Over the holidays, I visited my parents in southwest Florida. My mother and I were out the Sunday before Christmas and stopped for lunch at one of my favorite places. It was pretty busy, so we opted to sit at the bar since we could be seated there right away.
It turned out to be a great choice, and it was all because of the woman who was waiting on the folks at the bar. She had bright red hair and a personality to match. I really wouldn’t have thought that refilling a Diet Coke or taking an order could be so exciting, but it was obvious that she was having a fabulous time. There was always a big smile on her face and it was clear that she was genuinely happy to be meeting and interacting with her customers.
Eventually, I looked at my mother and said, “Do you get the feeling she is having more fun than anyone in this place?” “Yup,” she replied. And as I sat there watching this human ball of energy moving back and forth from food to drink to taking orders, a plan started to form.
When we were finishing up and settling the bill, I asked my mom if she’d caught a name. (The woman’s name tag was on her collar, so unless you were at just the right angle, you couldn’t read it.) “No,” Mom said, “but you could ask.”
I did. “I’m Jeanine. Are you gonna come back and see me again?”
I smiled and said, “We might! You’ve been having so much fun that we had more fun, too.”
“Well, I love what I do!
“We could tell,” I said. “A little elf may let someone know that.”
The look on her face was priceless. “Aww, thank you! That’s so sweet!”
When I got home I called up the restaurant’s website and filled out their comment form, pointing out that Jeanine’s personality and love for what she does made a huge difference to our experience and that she was a real asset to their staff. There was a box to check if you wanted to hear back from them, and since this is a large corporate chain (one of the few I make an exception for!), I decided that, yes, I wanted to hear from them so I’d know that they paid attention.
I could go on here about how your attitude makes a huge difference in how you see the world (and in what you get back from it), but that’s not why I’m telling you this story. We’ve all heard that many times, and I doubt that it needs to be repeated.
No, I’m telling you this story because the email was only part of my plan. Not only did I want to tell The Powers That Be what a great employee they had, I wanted to turn it into a practice. I felt fantastic after I sent my “little elf” email, like I knew I would before I ever left the restaurant, and wanted to do it again.
Now, I’m not talking about turning myself into a secret restaurant employee critic. I’m talking about looking for people in my daily life who make things better, and then saying so, to whoever is most appropriate to the occasion.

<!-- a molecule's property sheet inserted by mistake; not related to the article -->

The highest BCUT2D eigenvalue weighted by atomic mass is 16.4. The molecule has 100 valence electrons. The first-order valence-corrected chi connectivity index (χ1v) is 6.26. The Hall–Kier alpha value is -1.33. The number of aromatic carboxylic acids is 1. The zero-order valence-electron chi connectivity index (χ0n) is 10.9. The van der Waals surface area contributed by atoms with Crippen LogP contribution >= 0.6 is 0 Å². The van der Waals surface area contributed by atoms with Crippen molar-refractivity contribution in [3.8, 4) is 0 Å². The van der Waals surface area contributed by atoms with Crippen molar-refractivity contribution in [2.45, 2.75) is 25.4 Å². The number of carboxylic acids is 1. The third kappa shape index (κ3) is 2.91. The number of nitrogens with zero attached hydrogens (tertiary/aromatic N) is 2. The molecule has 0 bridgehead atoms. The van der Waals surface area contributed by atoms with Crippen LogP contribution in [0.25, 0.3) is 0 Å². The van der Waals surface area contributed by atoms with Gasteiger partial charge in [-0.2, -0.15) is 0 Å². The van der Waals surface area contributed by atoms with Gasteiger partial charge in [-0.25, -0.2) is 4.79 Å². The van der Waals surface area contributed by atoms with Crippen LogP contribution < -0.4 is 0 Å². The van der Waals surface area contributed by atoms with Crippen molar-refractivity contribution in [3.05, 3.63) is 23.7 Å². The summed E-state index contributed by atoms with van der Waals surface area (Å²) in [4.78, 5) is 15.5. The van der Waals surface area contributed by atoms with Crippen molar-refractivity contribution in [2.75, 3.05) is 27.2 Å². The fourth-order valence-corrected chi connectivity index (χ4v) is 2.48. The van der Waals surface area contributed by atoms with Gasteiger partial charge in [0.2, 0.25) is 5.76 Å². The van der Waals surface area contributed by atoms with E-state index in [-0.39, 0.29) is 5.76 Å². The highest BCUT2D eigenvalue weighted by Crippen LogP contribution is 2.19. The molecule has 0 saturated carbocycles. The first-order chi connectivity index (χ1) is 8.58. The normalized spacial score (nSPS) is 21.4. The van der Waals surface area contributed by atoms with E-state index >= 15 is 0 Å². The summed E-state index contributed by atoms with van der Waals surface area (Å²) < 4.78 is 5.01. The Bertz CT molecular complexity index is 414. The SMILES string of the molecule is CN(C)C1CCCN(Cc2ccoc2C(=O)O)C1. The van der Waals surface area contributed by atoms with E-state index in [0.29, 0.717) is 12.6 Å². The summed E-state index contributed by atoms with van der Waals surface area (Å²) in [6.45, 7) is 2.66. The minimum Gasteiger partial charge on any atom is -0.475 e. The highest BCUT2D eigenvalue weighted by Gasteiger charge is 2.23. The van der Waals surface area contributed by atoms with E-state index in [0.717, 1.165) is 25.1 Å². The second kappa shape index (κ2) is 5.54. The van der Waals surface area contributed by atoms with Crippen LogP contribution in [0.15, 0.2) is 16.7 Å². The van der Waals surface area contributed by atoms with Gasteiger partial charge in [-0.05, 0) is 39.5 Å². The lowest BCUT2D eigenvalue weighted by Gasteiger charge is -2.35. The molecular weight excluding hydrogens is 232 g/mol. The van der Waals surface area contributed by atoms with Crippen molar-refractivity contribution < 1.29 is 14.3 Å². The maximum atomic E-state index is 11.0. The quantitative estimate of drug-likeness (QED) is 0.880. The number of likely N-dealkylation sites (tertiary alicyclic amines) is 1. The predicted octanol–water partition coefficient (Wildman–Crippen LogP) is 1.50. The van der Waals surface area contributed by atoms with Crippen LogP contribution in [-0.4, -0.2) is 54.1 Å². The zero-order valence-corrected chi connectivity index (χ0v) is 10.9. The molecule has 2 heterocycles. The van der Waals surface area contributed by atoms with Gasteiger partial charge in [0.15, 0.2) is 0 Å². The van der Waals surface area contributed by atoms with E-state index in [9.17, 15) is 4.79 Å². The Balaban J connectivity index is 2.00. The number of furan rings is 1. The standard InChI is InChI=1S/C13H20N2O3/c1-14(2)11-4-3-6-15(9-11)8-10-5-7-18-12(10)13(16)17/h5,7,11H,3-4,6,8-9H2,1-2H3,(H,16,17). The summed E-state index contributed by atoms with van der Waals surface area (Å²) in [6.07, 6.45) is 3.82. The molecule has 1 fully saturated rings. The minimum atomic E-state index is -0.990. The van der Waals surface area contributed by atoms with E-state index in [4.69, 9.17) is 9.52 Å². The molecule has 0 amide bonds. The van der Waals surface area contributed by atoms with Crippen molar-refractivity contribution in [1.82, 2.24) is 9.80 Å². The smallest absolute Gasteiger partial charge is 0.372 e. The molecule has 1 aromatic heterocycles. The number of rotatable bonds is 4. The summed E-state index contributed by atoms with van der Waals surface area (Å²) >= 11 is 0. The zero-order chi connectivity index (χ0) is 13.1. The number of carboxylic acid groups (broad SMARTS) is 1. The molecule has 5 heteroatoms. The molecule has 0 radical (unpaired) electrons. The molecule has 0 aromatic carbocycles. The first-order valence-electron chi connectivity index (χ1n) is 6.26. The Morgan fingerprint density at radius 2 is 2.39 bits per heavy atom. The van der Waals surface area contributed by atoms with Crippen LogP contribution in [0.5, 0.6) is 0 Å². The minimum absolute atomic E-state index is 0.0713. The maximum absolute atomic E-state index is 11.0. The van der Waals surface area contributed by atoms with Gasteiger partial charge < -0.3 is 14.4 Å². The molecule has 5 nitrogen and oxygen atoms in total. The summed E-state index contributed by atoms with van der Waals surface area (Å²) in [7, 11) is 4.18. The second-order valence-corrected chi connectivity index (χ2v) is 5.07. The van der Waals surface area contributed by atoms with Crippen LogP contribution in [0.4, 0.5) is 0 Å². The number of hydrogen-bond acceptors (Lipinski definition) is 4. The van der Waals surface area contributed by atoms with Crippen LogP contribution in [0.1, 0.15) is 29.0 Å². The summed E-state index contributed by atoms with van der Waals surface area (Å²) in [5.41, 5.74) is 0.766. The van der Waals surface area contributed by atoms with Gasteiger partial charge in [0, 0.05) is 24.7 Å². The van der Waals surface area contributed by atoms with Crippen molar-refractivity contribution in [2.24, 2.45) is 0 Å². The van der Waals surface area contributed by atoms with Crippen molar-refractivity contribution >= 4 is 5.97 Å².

Why do I want to do this? For the same reason I checked that box on the form: it’s easy to focus on the negative feedback and ignore the positive. I imagined the person on the other end of that form getting my message and saying, “Yeah, yeah, Jeanine’s awesome. Whatever. This other guy’s complaining about Doug the waiter spilling soda on him, so now I have to fix it, which is way more important…”
Requesting a reply may not have done anything immediate or direct for Jeanine, but it did make someone think about what I’d said for at least a minute or two, which is probably a minute or two more than most of us reflect on the positive in our day.
It also feels really good to do something for someone else, especially when they don’t know about it, or who you are (which takes away any potential feeling or judgment of doing something just to impress someone). It’s a win-win for everyone. So why not turn it into a practice? I posted a while back on the benefits of seeking joy, but I am thinking now of actively creating it.
Rather than setting the typical New Year’s resolution this year, I’m instead setting myself on a quest to find a person or group to celebrate each week. Hypothetical bonus points are available if I can report that awesome person or group to someone who really needs to know how much they’re appreciated—a boss, a civic leader, a parent…or directly telling the impressive, awesome person him/herself if that’s what feels right.
This kind of quest feels much more powerful to me than “I resolve to be happier this year.” Questing for the positive is a conscious choice that just might shift my outlook for good. (In fact, since I am starting to go through A Course in Miracles daily this year, too, it seems to me that this practice might just bring me closer to a miracle or two by the course’s definition.) And you know…that feels like the sort of practice that should be shared.
I would love for you to come on this quest with me. In fact, I’ve created a Facebook group where we can share the awesome, cool people and groups we come across each week. I suspect that it will grow organically in scope and structure as we see how this quest goes and discover more about ourselves and the process—and I know it will help us all remember what we’re looking for and add some awesome group mojo. You can find the group here—it’s private to prevent spam/trolling, so just send me a request to join!
Come create some joy with me in 2013. Let’s make it our best year yet!